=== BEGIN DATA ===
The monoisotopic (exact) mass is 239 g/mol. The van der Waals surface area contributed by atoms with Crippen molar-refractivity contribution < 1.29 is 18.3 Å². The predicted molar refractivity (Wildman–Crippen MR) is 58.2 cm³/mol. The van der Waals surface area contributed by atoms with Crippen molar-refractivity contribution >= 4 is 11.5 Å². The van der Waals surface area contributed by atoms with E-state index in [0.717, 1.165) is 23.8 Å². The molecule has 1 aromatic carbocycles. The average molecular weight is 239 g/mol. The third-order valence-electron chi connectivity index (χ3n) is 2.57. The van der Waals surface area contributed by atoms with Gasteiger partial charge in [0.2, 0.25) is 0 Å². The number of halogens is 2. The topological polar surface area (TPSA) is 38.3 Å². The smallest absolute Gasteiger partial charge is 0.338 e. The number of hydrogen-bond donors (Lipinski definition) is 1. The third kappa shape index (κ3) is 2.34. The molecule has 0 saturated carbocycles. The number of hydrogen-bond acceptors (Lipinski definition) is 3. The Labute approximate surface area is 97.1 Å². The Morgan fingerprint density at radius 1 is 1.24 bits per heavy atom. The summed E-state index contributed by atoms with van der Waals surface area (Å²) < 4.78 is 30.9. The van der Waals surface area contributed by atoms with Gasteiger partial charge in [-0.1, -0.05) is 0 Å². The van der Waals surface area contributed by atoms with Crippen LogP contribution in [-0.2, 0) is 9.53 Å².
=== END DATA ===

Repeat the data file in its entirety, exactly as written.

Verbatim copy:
The monoisotopic (exact) mass is 239 g/mol. The van der Waals surface area contributed by atoms with Crippen molar-refractivity contribution < 1.29 is 18.3 Å². The predicted molar refractivity (Wildman–Crippen MR) is 58.2 cm³/mol. The van der Waals surface area contributed by atoms with Crippen molar-refractivity contribution >= 4 is 11.5 Å². The van der Waals surface area contributed by atoms with E-state index in [0.717, 1.165) is 23.8 Å². The molecule has 1 aromatic carbocycles. The average molecular weight is 239 g/mol. The third-order valence-electron chi connectivity index (χ3n) is 2.57. The van der Waals surface area contributed by atoms with Gasteiger partial charge in [0.2, 0.25) is 0 Å². The number of halogens is 2. The topological polar surface area (TPSA) is 38.3 Å². The smallest absolute Gasteiger partial charge is 0.338 e. The number of hydrogen-bond donors (Lipinski definition) is 1. The third kappa shape index (κ3) is 2.34. The molecule has 0 saturated carbocycles. The number of hydrogen-bond acceptors (Lipinski definition) is 3. The Labute approximate surface area is 97.1 Å². The Morgan fingerprint density at radius 1 is 1.24 bits per heavy atom. The summed E-state index contributed by atoms with van der Waals surface area (Å²) < 4.78 is 30.9. The van der Waals surface area contributed by atoms with Gasteiger partial charge in [-0.1, -0.05) is 0 Å². The van der Waals surface area contributed by atoms with Crippen LogP contribution in [-0.2, 0) is 9.53 Å².